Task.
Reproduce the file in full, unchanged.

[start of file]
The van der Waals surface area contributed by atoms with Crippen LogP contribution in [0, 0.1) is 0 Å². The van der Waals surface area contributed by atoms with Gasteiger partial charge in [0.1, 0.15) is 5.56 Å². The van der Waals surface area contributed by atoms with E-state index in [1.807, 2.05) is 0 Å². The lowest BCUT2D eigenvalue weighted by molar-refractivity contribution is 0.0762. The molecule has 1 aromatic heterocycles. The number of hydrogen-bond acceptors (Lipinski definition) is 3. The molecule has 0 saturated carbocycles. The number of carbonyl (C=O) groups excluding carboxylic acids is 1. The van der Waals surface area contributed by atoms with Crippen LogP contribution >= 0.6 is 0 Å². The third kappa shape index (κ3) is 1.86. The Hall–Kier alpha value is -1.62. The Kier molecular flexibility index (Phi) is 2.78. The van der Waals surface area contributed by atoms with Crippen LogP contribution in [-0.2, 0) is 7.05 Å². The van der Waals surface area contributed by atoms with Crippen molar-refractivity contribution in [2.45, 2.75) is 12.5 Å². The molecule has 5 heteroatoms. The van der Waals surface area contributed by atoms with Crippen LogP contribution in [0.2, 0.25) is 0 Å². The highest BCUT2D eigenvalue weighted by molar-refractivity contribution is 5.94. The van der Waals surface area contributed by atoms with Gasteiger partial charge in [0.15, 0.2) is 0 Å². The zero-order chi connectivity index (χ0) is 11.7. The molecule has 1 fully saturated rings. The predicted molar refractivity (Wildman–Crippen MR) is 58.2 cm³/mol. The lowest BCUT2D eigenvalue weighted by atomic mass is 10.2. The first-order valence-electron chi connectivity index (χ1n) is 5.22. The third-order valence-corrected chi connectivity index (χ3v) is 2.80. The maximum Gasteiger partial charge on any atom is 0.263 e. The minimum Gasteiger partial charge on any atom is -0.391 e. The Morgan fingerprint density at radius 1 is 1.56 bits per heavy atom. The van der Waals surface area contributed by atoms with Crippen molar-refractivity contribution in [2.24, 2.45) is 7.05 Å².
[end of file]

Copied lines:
The van der Waals surface area contributed by atoms with Crippen LogP contribution in [0, 0.1) is 0 Å². The van der Waals surface area contributed by atoms with Gasteiger partial charge in [0.1, 0.15) is 5.56 Å². The van der Waals surface area contributed by atoms with E-state index in [1.807, 2.05) is 0 Å². The lowest BCUT2D eigenvalue weighted by molar-refractivity contribution is 0.0762. The molecule has 1 aromatic heterocycles. The number of hydrogen-bond acceptors (Lipinski definition) is 3. The molecule has 0 saturated carbocycles. The number of carbonyl (C=O) groups excluding carboxylic acids is 1. The van der Waals surface area contributed by atoms with Crippen LogP contribution >= 0.6 is 0 Å². The third kappa shape index (κ3) is 1.86. The Hall–Kier alpha value is -1.62. The Kier molecular flexibility index (Phi) is 2.78. The van der Waals surface area contributed by atoms with Crippen LogP contribution in [-0.2, 0) is 7.05 Å². The van der Waals surface area contributed by atoms with Crippen molar-refractivity contribution in [2.45, 2.75) is 12.5 Å². The molecule has 5 heteroatoms. The van der Waals surface area contributed by atoms with Crippen LogP contribution in [0.2, 0.25) is 0 Å². The highest BCUT2D eigenvalue weighted by molar-refractivity contribution is 5.94. The van der Waals surface area contributed by atoms with Gasteiger partial charge in [0.15, 0.2) is 0 Å². The zero-order chi connectivity index (χ0) is 11.7. The molecule has 1 fully saturated rings. The predicted molar refractivity (Wildman–Crippen MR) is 58.2 cm³/mol. The lowest BCUT2D eigenvalue weighted by atomic mass is 10.2. The first-order valence-electron chi connectivity index (χ1n) is 5.22. The third-order valence-corrected chi connectivity index (χ3v) is 2.80. The maximum Gasteiger partial charge on any atom is 0.263 e. The minimum Gasteiger partial charge on any atom is -0.391 e. The Morgan fingerprint density at radius 1 is 1.56 bits per heavy atom. The van der Waals surface area contributed by atoms with Crippen molar-refractivity contribution in [2.24, 2.45) is 7.05 Å².